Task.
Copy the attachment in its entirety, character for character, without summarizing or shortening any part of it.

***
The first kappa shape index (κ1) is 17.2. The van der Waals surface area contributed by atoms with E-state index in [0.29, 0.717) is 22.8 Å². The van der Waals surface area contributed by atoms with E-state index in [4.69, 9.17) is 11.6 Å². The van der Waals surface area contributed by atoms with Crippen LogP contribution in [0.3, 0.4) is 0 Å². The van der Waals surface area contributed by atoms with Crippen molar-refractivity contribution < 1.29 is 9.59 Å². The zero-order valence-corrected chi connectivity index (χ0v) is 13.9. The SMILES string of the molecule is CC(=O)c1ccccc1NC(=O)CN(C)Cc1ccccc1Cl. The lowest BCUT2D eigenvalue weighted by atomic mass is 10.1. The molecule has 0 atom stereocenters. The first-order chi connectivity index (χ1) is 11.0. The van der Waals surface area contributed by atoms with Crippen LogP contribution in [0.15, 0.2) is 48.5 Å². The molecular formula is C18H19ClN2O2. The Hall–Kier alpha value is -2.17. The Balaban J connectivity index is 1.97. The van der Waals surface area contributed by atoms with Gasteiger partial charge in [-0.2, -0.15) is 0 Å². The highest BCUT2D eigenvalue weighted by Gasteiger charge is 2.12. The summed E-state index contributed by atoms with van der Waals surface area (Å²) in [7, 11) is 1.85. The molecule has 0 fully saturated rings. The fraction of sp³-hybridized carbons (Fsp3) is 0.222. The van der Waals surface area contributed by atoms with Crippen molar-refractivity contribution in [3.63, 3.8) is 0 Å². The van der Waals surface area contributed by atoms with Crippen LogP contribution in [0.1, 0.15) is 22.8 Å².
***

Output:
The first kappa shape index (κ1) is 17.2. The van der Waals surface area contributed by atoms with E-state index in [0.29, 0.717) is 22.8 Å². The van der Waals surface area contributed by atoms with E-state index in [4.69, 9.17) is 11.6 Å². The van der Waals surface area contributed by atoms with Crippen LogP contribution in [0.3, 0.4) is 0 Å². The van der Waals surface area contributed by atoms with Crippen molar-refractivity contribution < 1.29 is 9.59 Å². The zero-order valence-corrected chi connectivity index (χ0v) is 13.9. The SMILES string of the molecule is CC(=O)c1ccccc1NC(=O)CN(C)Cc1ccccc1Cl. The lowest BCUT2D eigenvalue weighted by atomic mass is 10.1. The molecule has 0 atom stereocenters. The first-order chi connectivity index (χ1) is 11.0. The van der Waals surface area contributed by atoms with Crippen LogP contribution in [0.15, 0.2) is 48.5 Å². The molecular formula is C18H19ClN2O2. The Hall–Kier alpha value is -2.17. The Balaban J connectivity index is 1.97. The van der Waals surface area contributed by atoms with Gasteiger partial charge in [-0.2, -0.15) is 0 Å². The highest BCUT2D eigenvalue weighted by Gasteiger charge is 2.12. The summed E-state index contributed by atoms with van der Waals surface area (Å²) in [7, 11) is 1.85. The molecule has 0 fully saturated rings. The fraction of sp³-hybridized carbons (Fsp3) is 0.222. The van der Waals surface area contributed by atoms with Crippen molar-refractivity contribution in [3.63, 3.8) is 0 Å². The van der Waals surface area contributed by atoms with Crippen LogP contribution in [0.1, 0.15) is 22.8 Å².